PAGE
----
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To Represent or Not Represent: Either Way, Put it in Writing

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An article on Law360 makes a persuasive argument for engagement letters and provides:

Law firms facing malpractice claims are often the victims of their own failure to use strongly worded engagement letters that clearly define the limits of legal services being offered to clients…[1]

I also recently attended a CLE where the speaker said something that really caught my attention: Out of the several hundred malpractice cases filed, only a small handful had an engagement letter in place. And of those, only two truly contained the essential elements of an engagement letter.  Those numbers seem to strongly indicate two things: (1) attorneys are not seeing the value, and are not using, engagement letters; and (2) engagement letters are almost always necessary.

Engagement Letters

In certain situations, such as with contingency fees and business transactions with clients [See “Doing Business with Clients? Better Think Twice”], the Rules of Professional Conduct require that the agreement be in writing. However, even when it is not required, memorializing your agreement to represent a client in writing is a sound business practice and something we consistently do at my firm. A good engagement letter can promote communication, eliminate misunderstandings, and potentially prevent a malpractice claim.

All engagement letters are, however, not created equal.  A good letter will provide: (1) the nature of the services you will provide; (2) any exclusions from the scope of the engagement; (3) the fees and billing arrangements; (4) procedure for retainers; (5) specific requirements and responsibilities of the client during the engagement; (6) costs the client will be responsible for; and (7) when the engagement will begin.  Have the client sign the letter to acknowledge they have read, understand and agree to the terms.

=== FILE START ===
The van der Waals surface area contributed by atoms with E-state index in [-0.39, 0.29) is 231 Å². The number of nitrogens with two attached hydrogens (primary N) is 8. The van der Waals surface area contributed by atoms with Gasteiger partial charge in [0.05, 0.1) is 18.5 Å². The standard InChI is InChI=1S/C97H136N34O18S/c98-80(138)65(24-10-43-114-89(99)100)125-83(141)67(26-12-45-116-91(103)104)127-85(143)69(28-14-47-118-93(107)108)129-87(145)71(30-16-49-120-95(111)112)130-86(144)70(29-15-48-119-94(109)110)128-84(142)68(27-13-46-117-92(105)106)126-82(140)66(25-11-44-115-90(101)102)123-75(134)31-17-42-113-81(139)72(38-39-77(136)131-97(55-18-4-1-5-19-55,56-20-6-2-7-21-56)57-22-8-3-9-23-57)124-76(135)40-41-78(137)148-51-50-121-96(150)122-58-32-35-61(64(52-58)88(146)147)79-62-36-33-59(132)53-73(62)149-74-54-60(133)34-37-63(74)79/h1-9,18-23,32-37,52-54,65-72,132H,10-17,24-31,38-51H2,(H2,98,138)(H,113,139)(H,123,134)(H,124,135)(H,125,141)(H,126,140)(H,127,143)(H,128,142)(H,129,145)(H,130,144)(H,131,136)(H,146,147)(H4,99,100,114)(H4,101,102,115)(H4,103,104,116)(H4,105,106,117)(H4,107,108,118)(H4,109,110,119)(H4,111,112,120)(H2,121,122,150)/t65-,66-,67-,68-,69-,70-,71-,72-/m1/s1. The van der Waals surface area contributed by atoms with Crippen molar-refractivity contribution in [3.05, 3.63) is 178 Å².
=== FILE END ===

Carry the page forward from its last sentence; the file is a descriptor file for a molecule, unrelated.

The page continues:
An engagement letter is the best way to document and communicate the terms of the representation. When you and the client are on the same page, malpractice claims and complaints to the State Bar become far less likely.

Letters of Limited Engagement

The provision of unbundled legal services has become popular, particularly where clients would like to control costs or do not want or need full service.  If you do provide unbundled services, it seems a letter of limited engagement is essential.  Rule 1.2 of the Rules of Professional Conduct provides that a lawyer may limit the scope of the representation as long as the limitation is reasonable under the circumstances. Further, Comment 8 of the Rule provides that “a specification of the scope of representation will normally be a necessary part of any written communication of the rate or basis of the lawyer’s fee.”

If you don’t limit the scope of services in the engagement letter, you will likely be held to the default, and much higher, standard of “full service.”  A good letter of limited engagement will identify both the services that are being provided and specify which are not.  Once you set out the terms of the limited engagement, don’t stray from it into other services or matters without entering into a separate agreement.

Non-engagement, or “I’m Not your Lawyer” Letters

Non-engagement letters are a good idea in every situation where a prospective client inquires about legal services but does not follow through and engage your services or if you decline the representation. This can include not only potential clients who you meet in-person, but also people who submit web inquires or emails, or even your neighbor looking for some legal advice.  The letter needs to clearly state that you will not be undertaking the representation of the client.  If the potential client provided any documents, you would want to return those with the non-engagement letter. You would not want to offer specific legal advice in the letter. However, if there is a pending deadline or a statute of limitation issue, you should note that and include a strongly-worded statement that s/he should immediately seek legal counsel.

Disengagement Letters 

Once the representation of a client has concluded, a disengagement letter is an effective way to make sure the client is aware that the work has been completed and that you are no longer acting on their behalf.  Disengagement letters can also be used to thank clients for placing their trust with you and your firm and letting them know you are there if they should need assistance in the future. So, not only can the letter potentially protect you from a malpractice claim or grievance, it can also be a good marketing tool.

*The above is provided for general information purposes and is not legal advice or opinion.

[1] Jeremy Heallen, “Weak Engagement Letters Fueling Malpractice Litigation.” Law360, 2 May 2014. Web. <https://www.law360.com/articles/533985/weak-engagement-letters-fueling-malpractice-litigation>.